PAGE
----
Elsewhere, new tile floors, practical and subtly decorative, flow into a history that includes English encaustics in the vestibule, without directly copying them. The most playful items—a Delft-tile wallpaper in the new powder room, unusual chandeliers, and of course personal furniture—are easily changed in the future.

Permanence vs. Ephemera

“Both the original, permanent fixtures and our additions contribute to the ‘feel’ of spaces,” says designer Deborah Mariotti. “Interior decorating—paint, curtains, objects—is always ephemeral, as it can be changed easily. Nevertheless, in renovation, some items installed become permanent and must integrate with the house’s character. Examples include the new flooring we specified, the built-ins we added, the wainscoting chosen to surround the old marble sinks. Only time will tell if our work is part of the soul of the house. Anything that is not will be rejected in the future and ripped out.”

Modern design for a new kitchen

When it came to parts of the house that had already been destroyed, like the kitchen in the extension, the clients and their designer agreed that they would not endeavor to create a “fake” historical space. “In Europe, we have a lot of very old historic buildings, and we don’t feel the need to re-create a new historical-looking building,” muses Deborah Mariotti. “So maybe contemporary taste is a natural consequence of having grown up in Europe.”

A cement-tile floor is the subtle decorative underpinning to the minimalist kitchen.

Steve Gross & Susan Daley

The challenge was to design a contemporary room that would offer a pleasing contrast with the historic spaces. It helped that the kitchen is in a rebuilt extension, not in the midst of Victorian rooms, where the contrast might be jarring.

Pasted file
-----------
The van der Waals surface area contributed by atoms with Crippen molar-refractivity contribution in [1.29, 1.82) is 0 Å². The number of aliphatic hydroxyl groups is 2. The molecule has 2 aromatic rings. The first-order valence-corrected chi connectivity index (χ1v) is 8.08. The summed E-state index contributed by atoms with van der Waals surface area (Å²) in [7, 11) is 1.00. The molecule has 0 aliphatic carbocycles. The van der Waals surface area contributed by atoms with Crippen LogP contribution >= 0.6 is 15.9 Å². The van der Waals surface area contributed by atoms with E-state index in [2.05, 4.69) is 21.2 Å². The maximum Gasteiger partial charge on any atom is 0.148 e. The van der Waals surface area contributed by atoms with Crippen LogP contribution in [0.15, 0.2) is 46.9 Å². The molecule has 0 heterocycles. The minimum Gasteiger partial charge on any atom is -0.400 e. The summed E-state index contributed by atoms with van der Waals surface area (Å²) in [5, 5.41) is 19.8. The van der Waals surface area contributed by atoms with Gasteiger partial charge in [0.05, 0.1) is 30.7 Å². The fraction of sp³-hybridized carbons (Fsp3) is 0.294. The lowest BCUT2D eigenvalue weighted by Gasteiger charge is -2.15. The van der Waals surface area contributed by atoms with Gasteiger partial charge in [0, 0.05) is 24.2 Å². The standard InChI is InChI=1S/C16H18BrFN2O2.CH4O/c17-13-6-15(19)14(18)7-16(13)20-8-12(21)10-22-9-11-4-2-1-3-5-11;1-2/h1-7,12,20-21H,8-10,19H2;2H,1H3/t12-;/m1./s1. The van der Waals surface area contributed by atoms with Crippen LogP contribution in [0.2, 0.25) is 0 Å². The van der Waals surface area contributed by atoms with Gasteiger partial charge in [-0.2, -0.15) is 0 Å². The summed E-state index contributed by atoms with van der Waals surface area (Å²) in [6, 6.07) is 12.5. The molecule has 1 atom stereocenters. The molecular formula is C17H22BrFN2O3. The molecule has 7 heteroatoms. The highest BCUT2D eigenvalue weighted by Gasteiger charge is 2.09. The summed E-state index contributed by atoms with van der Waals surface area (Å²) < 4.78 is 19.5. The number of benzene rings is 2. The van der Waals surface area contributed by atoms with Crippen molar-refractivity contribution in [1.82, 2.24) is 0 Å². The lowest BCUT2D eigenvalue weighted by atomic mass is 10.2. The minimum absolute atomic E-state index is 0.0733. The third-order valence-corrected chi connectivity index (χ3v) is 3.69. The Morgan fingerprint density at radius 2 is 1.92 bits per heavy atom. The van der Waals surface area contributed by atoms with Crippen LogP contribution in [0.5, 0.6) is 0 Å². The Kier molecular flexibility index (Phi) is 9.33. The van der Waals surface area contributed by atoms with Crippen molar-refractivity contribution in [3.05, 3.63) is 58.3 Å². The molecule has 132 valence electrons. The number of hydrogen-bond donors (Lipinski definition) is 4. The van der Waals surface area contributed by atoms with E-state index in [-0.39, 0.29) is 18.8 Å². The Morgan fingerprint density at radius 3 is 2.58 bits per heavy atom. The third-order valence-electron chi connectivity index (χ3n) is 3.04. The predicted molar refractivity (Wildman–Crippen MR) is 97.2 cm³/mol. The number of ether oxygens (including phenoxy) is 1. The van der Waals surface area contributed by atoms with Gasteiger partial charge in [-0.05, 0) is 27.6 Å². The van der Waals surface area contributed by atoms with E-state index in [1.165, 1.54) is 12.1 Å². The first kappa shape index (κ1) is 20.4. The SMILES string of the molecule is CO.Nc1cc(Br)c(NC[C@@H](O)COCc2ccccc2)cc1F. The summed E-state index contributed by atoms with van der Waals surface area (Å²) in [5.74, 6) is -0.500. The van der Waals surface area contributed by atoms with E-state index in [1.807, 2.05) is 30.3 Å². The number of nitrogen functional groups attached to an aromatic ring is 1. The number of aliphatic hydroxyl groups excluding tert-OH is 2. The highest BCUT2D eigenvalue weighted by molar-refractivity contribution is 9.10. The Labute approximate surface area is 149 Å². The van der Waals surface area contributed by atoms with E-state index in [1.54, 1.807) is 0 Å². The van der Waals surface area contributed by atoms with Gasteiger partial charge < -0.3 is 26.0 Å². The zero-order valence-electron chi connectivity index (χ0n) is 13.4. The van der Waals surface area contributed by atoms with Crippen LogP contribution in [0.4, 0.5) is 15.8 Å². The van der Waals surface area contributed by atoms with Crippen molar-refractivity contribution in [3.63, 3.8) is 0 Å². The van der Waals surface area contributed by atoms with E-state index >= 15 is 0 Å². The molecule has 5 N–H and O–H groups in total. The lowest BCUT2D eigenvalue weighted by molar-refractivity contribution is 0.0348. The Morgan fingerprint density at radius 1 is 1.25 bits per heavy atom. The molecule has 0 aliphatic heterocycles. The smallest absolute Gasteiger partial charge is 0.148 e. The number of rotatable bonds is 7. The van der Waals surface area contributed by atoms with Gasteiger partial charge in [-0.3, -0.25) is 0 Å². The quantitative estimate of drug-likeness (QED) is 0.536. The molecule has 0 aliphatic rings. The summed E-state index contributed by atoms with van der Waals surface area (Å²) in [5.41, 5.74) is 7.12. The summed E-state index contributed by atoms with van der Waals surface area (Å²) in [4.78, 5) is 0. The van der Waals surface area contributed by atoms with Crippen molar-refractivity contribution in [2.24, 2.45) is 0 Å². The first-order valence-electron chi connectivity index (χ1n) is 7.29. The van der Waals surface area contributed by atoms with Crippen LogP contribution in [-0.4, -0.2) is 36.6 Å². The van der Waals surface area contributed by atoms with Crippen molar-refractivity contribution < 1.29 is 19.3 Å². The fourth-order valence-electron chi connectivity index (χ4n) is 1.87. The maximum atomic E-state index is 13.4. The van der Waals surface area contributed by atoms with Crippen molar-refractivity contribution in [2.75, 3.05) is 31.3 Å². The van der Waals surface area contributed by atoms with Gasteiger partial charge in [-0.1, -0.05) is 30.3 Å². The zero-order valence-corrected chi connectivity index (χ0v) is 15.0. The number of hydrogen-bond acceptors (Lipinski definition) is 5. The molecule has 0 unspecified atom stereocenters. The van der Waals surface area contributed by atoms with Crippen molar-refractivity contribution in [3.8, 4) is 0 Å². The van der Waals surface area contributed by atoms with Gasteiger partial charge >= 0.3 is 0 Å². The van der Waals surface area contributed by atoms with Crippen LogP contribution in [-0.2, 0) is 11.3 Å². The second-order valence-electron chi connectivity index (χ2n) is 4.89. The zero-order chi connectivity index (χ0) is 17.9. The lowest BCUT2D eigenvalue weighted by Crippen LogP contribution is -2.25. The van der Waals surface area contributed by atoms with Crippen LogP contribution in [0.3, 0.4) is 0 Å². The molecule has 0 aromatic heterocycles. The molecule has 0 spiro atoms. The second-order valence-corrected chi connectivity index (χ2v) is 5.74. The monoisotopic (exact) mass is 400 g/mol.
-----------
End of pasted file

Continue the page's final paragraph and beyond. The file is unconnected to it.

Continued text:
European Modern cabinets are of brushed lacquered wood, designed by Mariotti Studio in collaboration with CFA Designs, custom made in Italy by Marelli Bespoke.

Steve Gross & Susan Daley


interior designer Deborah Mariotti, Brooklyn, NY

contractor Lee Manners, LMA Group, New York, NY
lighting designer Renee Joosteen, NYC
architect Linda Yowell Architects, NYC 
hardware (brass) Baldwin
chandelier ‘Heracleum’ Moooi
mirror Restoration Hardware
diamond chairs Bertoia for Knoll
bubble chandelier Pelle Designs, NYC 
globe pendant West Elm
staircase carpet Manhattan Carpet lower manhattan
hall sconces Ai Lati Lights through Y Lighting 
delft wallpaper Studio Printworks
tiny sink Scarabeo Ceramica 
flooring ‘Anders’ pattern handmade cement tile Villa Lagoon Tile  dining table owners’ lia chairs Zanotta, Italy:

kitchen cabinets Marelli Bespoke, Italy:
counters Calacatta Caesarstone
flooring ‘Normandy’ pattern, custom color, handmade cement tile Granada Tile
table Eero Saarinen for Knoll through Design Within Reach
chairs Eames for Herman
big pendant ‘Smithfield’ by Jasper Morrison for Flos
wood blinds custom light-grey color Distinctive Windows

Tags: OHJ November 2020 Plaster Woodwork